Why publish?

When we put so much time, effort, and – if we’re doing it right – ourselves into our writing, it’s hard not to yearn for a sense of validation beyond our own quiet sense of achievement. Perhaps some of us have friends and family who read what we write and say lovely, encouraging things, which is wonderful, but many of us want more. We want the recognition of those outside our personal circle. We may even have the crazy idea of getting money for doing the thing we love.

And why not? Writing is hard work, to do it well takes time, skill, effort. Creativity is a valuable commodity, especially when merged with discipline and the tenacity to see a project through to its completion. The ability to tell a story that is entertaining, enlightening, illuminating, or simply fun, is a talent worthy of reward.

But for those considering transitioning their writing from private hobby to public commodity, the mind may be flooded with doubts and questions: Am I ready? Am I good enough? Can I produce a reasonable volume of saleable work? Will I succeed? Will I fail? Will I become discouraged? Should I try and cater to popular tastes, or would that be selling out?

These are what I see as the primary issues. Enough fear and doubt to dim anyone’s lights, I’d say. [Cracks knuckles] Let’s see if we can tackle them…

Am I ready? – Immaterial. You feel the need to try, that’s all the justification required. You’re ready to give it your best shot, and that’s enough.

Am I good enough? – Irrelevant. You will *never* be good enough according to your own standards, but it’s only other people’s standards that you need to meet, and their preferences are outside of your control. Do your best, put it out there, and see what happens.

Can I produce a reasonable volume of saleable work? – Presumptive. Sell something first, then revisit the issue. If finishing things is a challenge for you, which is not at all uncommon, perhaps acceptance/payment will turn out to be the spur you need.

Will I succeed? – Undoubtedly. Finish the story, send it off. Then you will have succeeded in all that is within your control. Anything after that is pure bonus.

Will I fail? – Balderdash. You only fail if you fail to try. Totally up to you.

Will I become discouraged? – Certainly. Then you will think of another market to try, or receive encouragement from elsewhere, and you will become undiscouraged. That’s the fun of it.

What if I’m tempted to sell out? – I don’t think there’s anything wrong in going out for burgers rather than filet mignon. Just as long as you don’t devalue or compromise the quality of your work based on your view of the market it is directed towards. It’s hard enough working on things you *want* to write. Why struggle to create something you wouldn’t even want to read? This is why I would never suggest dumbing down your writing. Do your best, always, even if you *are* writing stereo instructions. Make them the most inspirational, breathlessly evocative stereo instructions ever conceived. Whatever you do, find a way to be true to *you*.

Writing for money is a challenging business, but don’t ever let that stop you moving forward. Be patient, be persistent, be professional, and you will be published.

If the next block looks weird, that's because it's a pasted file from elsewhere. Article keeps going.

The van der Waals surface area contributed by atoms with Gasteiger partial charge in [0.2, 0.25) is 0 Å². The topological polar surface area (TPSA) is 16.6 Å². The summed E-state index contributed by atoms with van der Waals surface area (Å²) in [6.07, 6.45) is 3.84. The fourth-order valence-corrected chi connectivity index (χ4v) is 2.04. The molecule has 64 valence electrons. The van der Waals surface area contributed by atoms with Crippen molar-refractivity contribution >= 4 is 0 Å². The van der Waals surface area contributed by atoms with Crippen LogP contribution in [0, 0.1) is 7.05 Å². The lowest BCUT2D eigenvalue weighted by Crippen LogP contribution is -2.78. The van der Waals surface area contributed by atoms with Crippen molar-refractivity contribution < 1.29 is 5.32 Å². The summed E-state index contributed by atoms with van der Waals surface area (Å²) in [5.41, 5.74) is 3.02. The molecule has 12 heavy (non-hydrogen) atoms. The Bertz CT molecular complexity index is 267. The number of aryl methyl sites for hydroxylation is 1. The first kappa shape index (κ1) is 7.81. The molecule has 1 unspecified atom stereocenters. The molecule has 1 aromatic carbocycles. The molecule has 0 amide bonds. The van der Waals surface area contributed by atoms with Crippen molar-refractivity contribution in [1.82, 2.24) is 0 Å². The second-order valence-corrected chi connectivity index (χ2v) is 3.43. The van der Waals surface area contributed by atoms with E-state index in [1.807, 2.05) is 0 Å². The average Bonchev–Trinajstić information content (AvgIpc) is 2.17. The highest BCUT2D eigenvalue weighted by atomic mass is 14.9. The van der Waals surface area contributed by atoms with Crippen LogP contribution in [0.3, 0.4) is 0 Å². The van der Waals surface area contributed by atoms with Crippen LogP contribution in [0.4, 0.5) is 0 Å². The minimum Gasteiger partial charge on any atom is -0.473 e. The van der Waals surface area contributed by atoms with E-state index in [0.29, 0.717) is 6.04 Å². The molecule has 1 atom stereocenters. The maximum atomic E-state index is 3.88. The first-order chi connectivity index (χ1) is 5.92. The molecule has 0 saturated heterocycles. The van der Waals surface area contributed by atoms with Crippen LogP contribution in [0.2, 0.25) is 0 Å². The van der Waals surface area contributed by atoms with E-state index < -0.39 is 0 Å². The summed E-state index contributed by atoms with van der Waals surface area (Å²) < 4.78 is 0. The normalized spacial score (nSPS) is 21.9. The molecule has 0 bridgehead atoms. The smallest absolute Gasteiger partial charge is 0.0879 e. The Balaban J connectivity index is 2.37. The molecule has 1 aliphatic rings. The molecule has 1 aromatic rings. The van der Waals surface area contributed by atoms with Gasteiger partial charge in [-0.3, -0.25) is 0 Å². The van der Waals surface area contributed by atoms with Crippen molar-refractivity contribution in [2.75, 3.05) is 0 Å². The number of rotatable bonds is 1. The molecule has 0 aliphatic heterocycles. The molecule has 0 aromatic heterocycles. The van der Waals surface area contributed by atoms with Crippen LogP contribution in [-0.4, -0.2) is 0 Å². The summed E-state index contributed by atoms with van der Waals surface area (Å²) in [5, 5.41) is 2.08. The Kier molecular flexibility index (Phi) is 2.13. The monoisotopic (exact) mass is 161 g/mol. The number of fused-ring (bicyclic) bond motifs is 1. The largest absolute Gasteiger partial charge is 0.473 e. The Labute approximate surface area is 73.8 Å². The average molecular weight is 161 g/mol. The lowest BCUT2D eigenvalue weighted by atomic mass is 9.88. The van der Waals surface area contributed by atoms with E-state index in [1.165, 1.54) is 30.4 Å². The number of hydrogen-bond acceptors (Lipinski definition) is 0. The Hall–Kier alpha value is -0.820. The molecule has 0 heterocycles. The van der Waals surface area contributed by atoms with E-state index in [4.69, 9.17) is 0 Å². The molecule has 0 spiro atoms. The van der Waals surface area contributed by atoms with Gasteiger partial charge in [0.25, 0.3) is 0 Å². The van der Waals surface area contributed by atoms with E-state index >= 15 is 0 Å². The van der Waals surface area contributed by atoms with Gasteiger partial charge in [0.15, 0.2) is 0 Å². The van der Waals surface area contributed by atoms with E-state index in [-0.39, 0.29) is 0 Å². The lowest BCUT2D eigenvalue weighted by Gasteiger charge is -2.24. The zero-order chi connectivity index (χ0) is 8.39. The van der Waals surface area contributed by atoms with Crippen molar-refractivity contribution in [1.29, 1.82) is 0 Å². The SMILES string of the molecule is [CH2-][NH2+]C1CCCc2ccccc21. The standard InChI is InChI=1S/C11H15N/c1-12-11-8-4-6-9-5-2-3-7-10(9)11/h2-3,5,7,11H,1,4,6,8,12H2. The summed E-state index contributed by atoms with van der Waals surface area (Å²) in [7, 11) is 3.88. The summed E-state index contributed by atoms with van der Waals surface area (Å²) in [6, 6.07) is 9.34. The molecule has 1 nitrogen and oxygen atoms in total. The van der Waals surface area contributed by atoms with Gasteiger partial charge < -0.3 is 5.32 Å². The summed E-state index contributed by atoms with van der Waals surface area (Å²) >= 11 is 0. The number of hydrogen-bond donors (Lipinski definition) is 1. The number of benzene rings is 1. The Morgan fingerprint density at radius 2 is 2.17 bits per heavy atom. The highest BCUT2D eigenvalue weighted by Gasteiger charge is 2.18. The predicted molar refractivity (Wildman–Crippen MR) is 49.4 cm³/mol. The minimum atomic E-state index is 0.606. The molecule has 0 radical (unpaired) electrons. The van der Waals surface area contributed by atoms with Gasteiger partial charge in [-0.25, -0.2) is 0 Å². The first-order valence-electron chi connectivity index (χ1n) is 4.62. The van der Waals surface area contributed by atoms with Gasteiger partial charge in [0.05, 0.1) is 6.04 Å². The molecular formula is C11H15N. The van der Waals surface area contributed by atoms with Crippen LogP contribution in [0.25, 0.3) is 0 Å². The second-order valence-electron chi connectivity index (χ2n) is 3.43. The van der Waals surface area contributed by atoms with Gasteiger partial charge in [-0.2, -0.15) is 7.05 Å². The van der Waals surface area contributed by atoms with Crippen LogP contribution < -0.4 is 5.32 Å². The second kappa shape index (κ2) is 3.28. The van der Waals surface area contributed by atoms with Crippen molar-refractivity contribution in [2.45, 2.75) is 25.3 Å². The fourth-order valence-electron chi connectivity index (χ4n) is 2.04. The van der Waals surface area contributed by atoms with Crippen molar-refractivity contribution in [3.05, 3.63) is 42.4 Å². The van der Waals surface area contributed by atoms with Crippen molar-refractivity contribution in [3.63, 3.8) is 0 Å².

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About erikawilson

Aspiring author in search of a voice that other people will enjoy listening to.
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4 Responses to Why publish?

  1. Lydia Kurnia says:

    Ah, I ask myself this all the time in the past what, five, six months? But my question’s gone to why bother? Writing is so freakin haaaarrrrrd!

    Your post is very timely, sweetie. *hugs* Sometimes all we, writers, need is just that: encouragement, to persist even in the face of diificulties and rejections. It helps when you have other people believing in you, understanding the craziness of the process, sharing the same fears, always ready to shut away that jeering doubts whispering at the back of your head.

    We have to understand too that writing is an art, that it is subjective. One agent’s/editor’s/reader’s slush may be another’s treasure. Don’t bother trying to please everybody, if you have written what you love, at least you have pleased yourself and that’s important, because your passion will shine through your work. If other people don’t like it, it’s their fault, not yours 😉

    I’m going to add one more concern I always have: what if I hate it after I’m published? Not the project particularly, but writing itself? Because it does burn you out and sometimes makes you feel like the most useless person ever lived. I think the answer is you probably will, but like a good friend, it may come and go, and I betcha, the love (itch?) will never go away.

    Now the trick is to learn to say ‘I’m awesome!’ without cringing….

    Love your post, sweetie. Keep ’em coming!

  2. Noel Williams says:

    I agree with you that writing is hard work, but it is also fun. I’m reading the Glamour of Grammar to help me with my writing. I am new to WordPress and I am trying to make a good impression.

  3. erikawilson says:

    Thank you, sweetie. And you *are* awesome ;). I think the burnout we feel is all part of the creative process. Art is about breaking down what exists to make room for something else to come into being. It is about making choices and decisions – about deciding what stays, what goes, what survives, what does not. It *is* hard, and exhausting, and makes us doubt ourselves every step of the way.

    But as in baseball – the hard is what makes it *good*.

  4. Fran says:

    Great post. Pragmatic, realistic and uplifting 🙂

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